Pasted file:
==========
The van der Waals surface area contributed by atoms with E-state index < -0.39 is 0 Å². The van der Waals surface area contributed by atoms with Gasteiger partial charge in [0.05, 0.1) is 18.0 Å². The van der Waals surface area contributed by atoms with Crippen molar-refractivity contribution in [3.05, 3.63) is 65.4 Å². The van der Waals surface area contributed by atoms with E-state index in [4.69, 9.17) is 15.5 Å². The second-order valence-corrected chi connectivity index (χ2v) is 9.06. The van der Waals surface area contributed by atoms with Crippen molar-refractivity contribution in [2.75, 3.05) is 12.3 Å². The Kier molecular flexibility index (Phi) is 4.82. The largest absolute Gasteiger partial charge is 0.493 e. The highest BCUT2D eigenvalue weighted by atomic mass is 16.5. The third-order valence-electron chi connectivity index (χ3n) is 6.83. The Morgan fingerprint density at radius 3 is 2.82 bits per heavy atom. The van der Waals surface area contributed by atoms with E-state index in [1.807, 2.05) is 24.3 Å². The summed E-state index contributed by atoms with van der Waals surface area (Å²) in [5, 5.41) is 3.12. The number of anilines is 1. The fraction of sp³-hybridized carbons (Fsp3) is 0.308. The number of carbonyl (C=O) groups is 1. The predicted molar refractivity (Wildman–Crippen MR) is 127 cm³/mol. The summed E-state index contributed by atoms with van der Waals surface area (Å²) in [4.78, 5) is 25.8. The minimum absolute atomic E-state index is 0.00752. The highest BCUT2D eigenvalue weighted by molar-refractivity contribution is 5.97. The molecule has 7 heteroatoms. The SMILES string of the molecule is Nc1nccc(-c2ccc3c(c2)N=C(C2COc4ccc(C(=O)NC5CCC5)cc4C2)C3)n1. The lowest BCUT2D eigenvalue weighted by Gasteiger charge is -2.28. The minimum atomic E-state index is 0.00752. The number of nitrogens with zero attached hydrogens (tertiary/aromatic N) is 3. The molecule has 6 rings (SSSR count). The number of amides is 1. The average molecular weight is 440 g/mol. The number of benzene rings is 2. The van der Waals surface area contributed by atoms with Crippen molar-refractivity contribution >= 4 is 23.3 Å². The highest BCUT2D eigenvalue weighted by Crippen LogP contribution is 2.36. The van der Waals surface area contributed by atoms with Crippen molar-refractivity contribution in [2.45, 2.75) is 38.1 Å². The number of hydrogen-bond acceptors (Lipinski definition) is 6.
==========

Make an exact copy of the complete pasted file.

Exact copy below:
The van der Waals surface area contributed by atoms with E-state index < -0.39 is 0 Å². The van der Waals surface area contributed by atoms with Gasteiger partial charge in [0.05, 0.1) is 18.0 Å². The van der Waals surface area contributed by atoms with Crippen molar-refractivity contribution in [3.05, 3.63) is 65.4 Å². The van der Waals surface area contributed by atoms with E-state index in [4.69, 9.17) is 15.5 Å². The second-order valence-corrected chi connectivity index (χ2v) is 9.06. The van der Waals surface area contributed by atoms with Crippen molar-refractivity contribution in [2.75, 3.05) is 12.3 Å². The Kier molecular flexibility index (Phi) is 4.82. The largest absolute Gasteiger partial charge is 0.493 e. The highest BCUT2D eigenvalue weighted by atomic mass is 16.5. The third-order valence-electron chi connectivity index (χ3n) is 6.83. The Morgan fingerprint density at radius 3 is 2.82 bits per heavy atom. The van der Waals surface area contributed by atoms with E-state index in [1.807, 2.05) is 24.3 Å². The summed E-state index contributed by atoms with van der Waals surface area (Å²) in [5, 5.41) is 3.12. The number of anilines is 1. The fraction of sp³-hybridized carbons (Fsp3) is 0.308. The number of carbonyl (C=O) groups is 1. The predicted molar refractivity (Wildman–Crippen MR) is 127 cm³/mol. The summed E-state index contributed by atoms with van der Waals surface area (Å²) in [4.78, 5) is 25.8. The minimum absolute atomic E-state index is 0.00752. The highest BCUT2D eigenvalue weighted by molar-refractivity contribution is 5.97. The molecule has 7 heteroatoms. The SMILES string of the molecule is Nc1nccc(-c2ccc3c(c2)N=C(C2COc4ccc(C(=O)NC5CCC5)cc4C2)C3)n1. The lowest BCUT2D eigenvalue weighted by Gasteiger charge is -2.28. The minimum atomic E-state index is 0.00752. The number of nitrogens with zero attached hydrogens (tertiary/aromatic N) is 3. The molecule has 6 rings (SSSR count). The number of amides is 1. The average molecular weight is 440 g/mol. The number of benzene rings is 2. The van der Waals surface area contributed by atoms with Crippen molar-refractivity contribution >= 4 is 23.3 Å². The highest BCUT2D eigenvalue weighted by Crippen LogP contribution is 2.36. The van der Waals surface area contributed by atoms with Crippen molar-refractivity contribution in [2.45, 2.75) is 38.1 Å². The number of hydrogen-bond acceptors (Lipinski definition) is 6.